Vitamin B-12 is the largest and most complex, chemically, of all the vitamins. Consistent with its complexity is its need throughout the body. Every cell in the body requires B-12 in order to carry out some of its most important functions, like the expression of DNA, RNA and proteins; no small task. A substance of such complexity and importance is deserving of explanation and understanding.



At the turn of the 20th century, and well into the first few decades, a fatal medical condition (which still exists today) called pernicious anemia afflicted victims of all types. It developed gradually and couldn’t be diagnosed or predicted until the anemia was entirely onset. The cause of the disease was entirely unknown, it was always fatal, and the diagnosis carried the same weight and seriousness as a leukemia diagnosis would be today.



The first major breakthrough in the treatment of pernicious anemia came from an unlikely source. George Whipple, an M.D. who graduated from John Hopkins University, was conducting medical research on typical anemia by bleeding dogs to induce anemia and then feeding them various substances to see which would heal them the fastest. He discovered that liver consumed in large amounts was the most effective substance. He also tested it on humans with pernicious anemia with positive results. Two other medical researchers, George Minot and William Murphy, decided to try to isolate and identify the particular curative property and eventually narrowed it down to a substance in raw liver juice. These three men shared the Nobel Prize in Medicine in 1934 for discovering a cure to a previously fatal disease, the cause of which was still unknown.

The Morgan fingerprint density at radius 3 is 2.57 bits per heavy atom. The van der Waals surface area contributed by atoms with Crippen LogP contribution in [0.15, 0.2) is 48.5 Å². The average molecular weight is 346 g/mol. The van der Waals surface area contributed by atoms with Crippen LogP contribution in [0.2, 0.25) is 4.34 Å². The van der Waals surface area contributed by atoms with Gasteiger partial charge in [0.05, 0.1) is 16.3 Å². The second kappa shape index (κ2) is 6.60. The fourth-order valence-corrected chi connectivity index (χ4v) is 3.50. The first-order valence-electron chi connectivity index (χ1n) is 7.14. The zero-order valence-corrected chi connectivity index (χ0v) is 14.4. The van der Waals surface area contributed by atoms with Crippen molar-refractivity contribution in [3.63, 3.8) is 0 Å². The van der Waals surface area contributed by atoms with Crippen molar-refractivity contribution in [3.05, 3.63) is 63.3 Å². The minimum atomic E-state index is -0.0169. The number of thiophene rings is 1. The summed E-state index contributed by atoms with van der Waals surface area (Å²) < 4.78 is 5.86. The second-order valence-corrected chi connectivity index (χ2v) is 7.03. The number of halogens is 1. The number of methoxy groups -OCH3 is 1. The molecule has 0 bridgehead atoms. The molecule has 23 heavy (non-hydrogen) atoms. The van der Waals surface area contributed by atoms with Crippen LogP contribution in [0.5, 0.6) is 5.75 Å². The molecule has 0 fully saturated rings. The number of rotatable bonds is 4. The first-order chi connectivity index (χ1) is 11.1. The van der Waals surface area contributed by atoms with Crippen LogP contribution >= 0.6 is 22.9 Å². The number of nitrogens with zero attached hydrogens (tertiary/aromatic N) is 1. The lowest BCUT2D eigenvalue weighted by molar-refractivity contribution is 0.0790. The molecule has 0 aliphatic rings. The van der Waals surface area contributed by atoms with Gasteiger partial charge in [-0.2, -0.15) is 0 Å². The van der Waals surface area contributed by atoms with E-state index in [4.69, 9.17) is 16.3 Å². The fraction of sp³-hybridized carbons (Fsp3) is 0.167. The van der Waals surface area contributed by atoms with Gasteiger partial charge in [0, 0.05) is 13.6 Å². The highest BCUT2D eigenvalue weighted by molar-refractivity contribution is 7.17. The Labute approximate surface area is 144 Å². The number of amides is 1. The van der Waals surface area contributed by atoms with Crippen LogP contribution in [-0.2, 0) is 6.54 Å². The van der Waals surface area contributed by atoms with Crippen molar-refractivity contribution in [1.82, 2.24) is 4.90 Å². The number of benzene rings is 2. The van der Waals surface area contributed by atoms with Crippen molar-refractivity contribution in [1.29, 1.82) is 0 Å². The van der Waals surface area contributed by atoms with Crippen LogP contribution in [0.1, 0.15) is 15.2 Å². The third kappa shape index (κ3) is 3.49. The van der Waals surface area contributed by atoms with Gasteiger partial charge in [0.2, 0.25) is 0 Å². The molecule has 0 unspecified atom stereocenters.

The standard therapy for pernicious anemia from then on was to consume large amounts of liver and raw liver juice daily. Very few people I know enjoy the taste of liver cooked, say nothing about raw liver juice, but I guess when faced with mortal peril one will eat just about anything!



Today, thanks to modern technology and persistent research over the following decades, we have an essentially complete understanding of pernicious anemia that, thankfully, few people today have even heard of it. Pernicious anemia is an auto-immune disease where certain cells in the stomach that produce an essential metabolizing agent called “Intrinsic Factor, IF” are destroyed. IF is the substance that makes B-12 harvested from food absorbable in the body. Without this agent, B-12 deficiency is created, as well as a greatly reduced efficiency of folic acid, B-9, which relies on B-12 to keep it in an active form. The result of this compounded deficiency over time is an impairment of bone marrow to produce healthy blood cells and thus the anemia. Pernicious anemia is, essentially, a severe B-12 deficiency. In fact, a severe B-12 deficiency can create all the symptoms of pernicious anemia even if the person doesn’t have the autoimmune condition.



The likelihood that you, or anyone you know will be afflicted or suffer from pernicious anemia today is incredibly small. It does, however, serve as a great subject to help understand the role B-12 plays in the body and what happens over time when B-12 is absent.



A look at the symptoms in order of severity of pernicious anemia (which could also be considered symptoms of B-12 deficiency) gives some interesting results.



Fatigue

 

Muscle weakness

 

Depression

 

Shortness of Breath

 

Rapid heart

 

High or Low blood pressure

 

Mild cognitive impairment

 

Difficulty in proprioception; the sense of personal muscle movement

 

Paresthesias “pins and needles”

 

Jaundice

 

Swollen Tongue

 

Frequent diarrhea

 

Neuropathic pain

 

Long term complications can even include gastric cancer



A thorough look at these symptoms shows some interesting similarities. One could simplify these symptoms into two or three categories. Nervous system and cardiovascular appear to make the most sense. Let’s look at how B-12 affects these two important systems.